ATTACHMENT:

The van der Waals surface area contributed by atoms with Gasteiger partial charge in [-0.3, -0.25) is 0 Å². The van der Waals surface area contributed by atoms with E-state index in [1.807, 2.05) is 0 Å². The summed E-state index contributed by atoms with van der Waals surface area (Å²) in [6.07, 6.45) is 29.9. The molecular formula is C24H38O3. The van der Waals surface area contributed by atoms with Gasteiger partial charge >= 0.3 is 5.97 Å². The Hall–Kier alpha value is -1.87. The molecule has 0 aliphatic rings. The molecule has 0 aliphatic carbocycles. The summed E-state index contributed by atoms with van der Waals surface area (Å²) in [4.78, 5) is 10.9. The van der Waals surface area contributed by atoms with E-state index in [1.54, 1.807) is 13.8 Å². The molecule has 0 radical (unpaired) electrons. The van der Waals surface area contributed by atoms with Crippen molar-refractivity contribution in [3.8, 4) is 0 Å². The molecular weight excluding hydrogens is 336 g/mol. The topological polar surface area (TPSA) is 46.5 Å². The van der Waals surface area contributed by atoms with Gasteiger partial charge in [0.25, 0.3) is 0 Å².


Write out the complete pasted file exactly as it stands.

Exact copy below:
The van der Waals surface area contributed by atoms with Gasteiger partial charge in [-0.3, -0.25) is 0 Å². The van der Waals surface area contributed by atoms with E-state index in [1.807, 2.05) is 0 Å². The summed E-state index contributed by atoms with van der Waals surface area (Å²) in [6.07, 6.45) is 29.9. The molecular formula is C24H38O3. The van der Waals surface area contributed by atoms with Gasteiger partial charge >= 0.3 is 5.97 Å². The Hall–Kier alpha value is -1.87. The molecule has 0 aliphatic rings. The molecule has 0 aliphatic carbocycles. The summed E-state index contributed by atoms with van der Waals surface area (Å²) in [4.78, 5) is 10.9. The van der Waals surface area contributed by atoms with E-state index in [1.54, 1.807) is 13.8 Å². The molecule has 0 radical (unpaired) electrons. The van der Waals surface area contributed by atoms with Crippen molar-refractivity contribution in [3.8, 4) is 0 Å². The molecular weight excluding hydrogens is 336 g/mol. The topological polar surface area (TPSA) is 46.5 Å². The van der Waals surface area contributed by atoms with Gasteiger partial charge in [0.25, 0.3) is 0 Å².